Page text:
Losing the ability to carry on with something your life revolved around is extremely tough to take, as well as being depressive. I have always been a huge Liverpool FC fan, and that drove my passion for football. When I was growing up, I was a keen footballer (soccer player). I played for my local team, Newport Schools AFC, Newport Soccer School of Excellence. I also attended the Cardiff City Soccer School of Excellence.
When I was 8 years old, complications followed the removal of a brain tumour in 1998. I needed a shunt (a device that drains excess brain fluid from the head into a cavity in the abdomen area) inserted into my head. This relieved the raised pressure that had been causing me to suffer from episodes of vomiting, dizziness, blurred vision, and extreme lethargy.
The end of 2002, after months off school due to illness because of the shunt blocking, my neurosurgeon decided to put another valve on the shunt at the front of my head. Although this appeared to stop the shunt blocking, my surgeon also told me that I could no longer play football, or for that matter take part in any contact sports. This was a massive blow to me as my life revolved around football, and I had high hopes to go further. I didn’t know where to start again as I had my passion taken from me just like that.
Following my surgeon telling me I could no longer play football, I began to take great interest in music. I had always liked music but now found it was something I could focus on as a hobby as well. In March 2003, my dad took me to see Feeder, one of my favourite bands, and soon bought me a guitar so I could learn to play. I began to have lessons with a local tutor and went on to take performing arts Music at A level and then to university to study music. Unfortunately, due to more illness, I had to finish university; however, my love of music still carried on.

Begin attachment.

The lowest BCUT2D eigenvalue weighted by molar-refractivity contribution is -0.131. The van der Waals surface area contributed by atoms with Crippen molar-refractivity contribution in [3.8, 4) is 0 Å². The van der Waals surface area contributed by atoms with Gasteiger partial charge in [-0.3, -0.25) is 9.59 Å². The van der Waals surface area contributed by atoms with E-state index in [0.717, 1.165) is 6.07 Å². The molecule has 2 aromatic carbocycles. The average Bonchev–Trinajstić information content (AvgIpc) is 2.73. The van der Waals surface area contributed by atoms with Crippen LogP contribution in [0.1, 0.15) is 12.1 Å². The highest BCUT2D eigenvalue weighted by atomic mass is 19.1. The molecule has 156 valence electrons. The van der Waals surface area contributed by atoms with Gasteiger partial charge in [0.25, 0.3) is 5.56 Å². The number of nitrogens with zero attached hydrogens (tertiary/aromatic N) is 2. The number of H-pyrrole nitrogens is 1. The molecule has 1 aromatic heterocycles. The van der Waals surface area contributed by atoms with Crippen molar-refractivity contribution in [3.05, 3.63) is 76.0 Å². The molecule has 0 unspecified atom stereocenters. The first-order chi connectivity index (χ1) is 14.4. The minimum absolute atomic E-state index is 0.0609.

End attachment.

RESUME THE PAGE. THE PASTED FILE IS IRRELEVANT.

I played in a few bands and began writing my own material, as well as continuing to attend lots of gigs and music festivals. In 2015 I was in the process of starting a new band. We had a full setlist of songs that we were practising ready to play live, when our guitarist Richard, who was one of my best friends passed away. It was a huge blow for the band as we had been searching for someone with a fitting personality as well as a good guitar player for some time, but most of all he was a great friend. The plan was then to record one of the songs he had written music for, which I would go on to write lyrics to.
Before we were able to record the song, I suddenly lost the hearing in my right ear, and my other ear gradually began to decline. I resorted to playing acoustic guitar at open mic nights as I wanted to carry on with the music. I found it so difficult to listen to multiple instruments together but could tolerate once voice and an acoustic guitar. However, this didn’t last too long as my hearing completely declined, rendering me totally deaf in both ears.
So what now?
I always enjoyed the freedom of music and songwriting in that you can make a song into anything you want. Since in 2016, having been diagnosed with the rare neurodegenerative disorder, Superficial Siderosis, I enjoy researching, writing about the condition and helping others who are going through a similar situation. Yes, I’m still very upset that I can’t perform or listen to music anymore, but I try not to dwell on it. I feel very hopeful that I can use what skills I have left to help others and raise awareness of the condition. The community is fantastic, and it’s so great to see all the patients coming together to support each other.